How to Give a Tour of Siena
Over the past few weeks, I’ve had a slightly ridiculous number of friends come visit me in Siena – 4, in fact – which means that I’ve given 4 tours in the last 2 weeks. Since I now have my tour down pat, I thought I would jot down Siena’s highlights here for anyone who has yet to visit Siena/would like to visit/needs ideas for a tour.
Start off in Piazza del Campo – it’s the most obvious place to begin, seeing as it’s the center of all activity in Siena. You can talk about the Palio, since it is Siena’s biggest attraction, what with it being a bareback horse race in the middle of the city, dating from the Middle Ages. If you are starting the tour in the middle of the day, it’s nice to grab a panino (preferably from Armando’s, a deli that makes life-changing pesto) or gelato and sit on the Campo in the sun and people watch.
Once you’ve exhausted the Campo, head over toward the Duomo and marvel at the beauty of the architecture. You can either simply look at the pretty outside, or pay to go inside and see even more prettiness. That activity completed, head up Banchi di Sopra, Siena’s main street, and try to dodge past the massive groups of tourists that have now begun clogging up the street. You will pass Banca Monte dei Paschi, so stop and explain how this is the first European bank in existence, dating from 1472.
Now veer off in the direction of the Fortezza. The Fortezza has the distinction of being a 1000-year-old fortress, as well as offering prime views of Tuscany. Plus it’s a great place to see the phenomenon of Italian teenagers making out in public like it ain’t no thing. Take some pictures of the views and look at the cute old ladies gossiping while walking up and down, and then head toward San Domenico, a 5 minute walk away. San Domenico is fairly unremarkable except for the fact that it houses the head of Siena’s patron saint, St. Catherine. As in, her head is literally sitting inside a reliquary in a side chapel, for all to see. You’re going to want to stand there for a few minutes in order to gawk effectively, since it’s pretty weird stuff. After you’ve stared enough to satisfy your morbid curiosity, walk 2 minutes to St. Catherine’s Sanctuary, an airy white space with lots of gilded pictures of St. Catherine’s life.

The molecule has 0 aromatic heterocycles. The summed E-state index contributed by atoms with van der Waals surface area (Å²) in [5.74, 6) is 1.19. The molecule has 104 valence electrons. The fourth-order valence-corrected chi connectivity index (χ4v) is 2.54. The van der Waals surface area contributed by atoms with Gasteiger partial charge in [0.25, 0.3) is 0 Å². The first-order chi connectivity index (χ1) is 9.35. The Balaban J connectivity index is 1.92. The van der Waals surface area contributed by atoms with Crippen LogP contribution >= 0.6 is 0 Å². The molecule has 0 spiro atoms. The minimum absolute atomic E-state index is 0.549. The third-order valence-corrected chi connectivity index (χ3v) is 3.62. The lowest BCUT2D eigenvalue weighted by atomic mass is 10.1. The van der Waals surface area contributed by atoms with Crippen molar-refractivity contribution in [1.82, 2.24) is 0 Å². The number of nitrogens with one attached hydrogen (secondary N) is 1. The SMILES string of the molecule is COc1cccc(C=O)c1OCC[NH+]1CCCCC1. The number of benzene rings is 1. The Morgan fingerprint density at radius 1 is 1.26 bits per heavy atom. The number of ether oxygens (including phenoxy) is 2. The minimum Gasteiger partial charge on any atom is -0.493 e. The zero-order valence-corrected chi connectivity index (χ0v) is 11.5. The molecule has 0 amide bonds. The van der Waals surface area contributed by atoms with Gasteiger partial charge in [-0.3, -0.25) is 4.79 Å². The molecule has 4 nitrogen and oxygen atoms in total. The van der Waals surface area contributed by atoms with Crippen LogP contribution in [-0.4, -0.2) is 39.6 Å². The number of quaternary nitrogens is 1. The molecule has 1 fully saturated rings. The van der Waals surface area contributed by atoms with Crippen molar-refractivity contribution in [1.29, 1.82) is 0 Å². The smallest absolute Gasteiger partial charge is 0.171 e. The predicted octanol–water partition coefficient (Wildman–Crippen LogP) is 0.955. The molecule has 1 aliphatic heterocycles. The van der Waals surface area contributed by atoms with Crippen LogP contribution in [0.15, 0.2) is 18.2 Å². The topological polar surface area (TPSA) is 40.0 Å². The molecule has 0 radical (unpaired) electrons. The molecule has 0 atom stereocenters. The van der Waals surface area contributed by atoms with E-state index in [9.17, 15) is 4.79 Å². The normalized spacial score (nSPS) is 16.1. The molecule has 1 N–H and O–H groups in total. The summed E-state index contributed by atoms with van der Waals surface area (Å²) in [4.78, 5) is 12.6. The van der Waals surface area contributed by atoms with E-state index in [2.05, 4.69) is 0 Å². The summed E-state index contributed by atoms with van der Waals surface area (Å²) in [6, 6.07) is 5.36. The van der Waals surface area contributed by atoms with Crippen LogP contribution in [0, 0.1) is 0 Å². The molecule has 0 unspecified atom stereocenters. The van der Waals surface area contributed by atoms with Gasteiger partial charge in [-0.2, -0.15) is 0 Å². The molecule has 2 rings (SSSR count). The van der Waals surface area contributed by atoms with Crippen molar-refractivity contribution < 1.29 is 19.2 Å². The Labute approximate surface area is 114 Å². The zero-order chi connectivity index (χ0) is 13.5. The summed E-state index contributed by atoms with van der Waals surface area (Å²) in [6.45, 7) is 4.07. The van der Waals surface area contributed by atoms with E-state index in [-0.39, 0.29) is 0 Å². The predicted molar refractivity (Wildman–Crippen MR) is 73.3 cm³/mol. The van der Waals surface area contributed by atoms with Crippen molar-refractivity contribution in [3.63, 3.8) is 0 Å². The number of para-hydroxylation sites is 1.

You have now successfully hit most of Siena’s highlights! This will not take you more than an hour or an hour and a half, seeing as it takes 20 minutes to walk Siena’s diameter, so you will still have plenty of spring left in your step when you are done! Now you can treat yourself to a celebratory gelato. I recommend Kopa Kabana… I know that it has a silly name, but it has some of the yummiest gelato in Siena. Congratulations on completing a tour of Siena!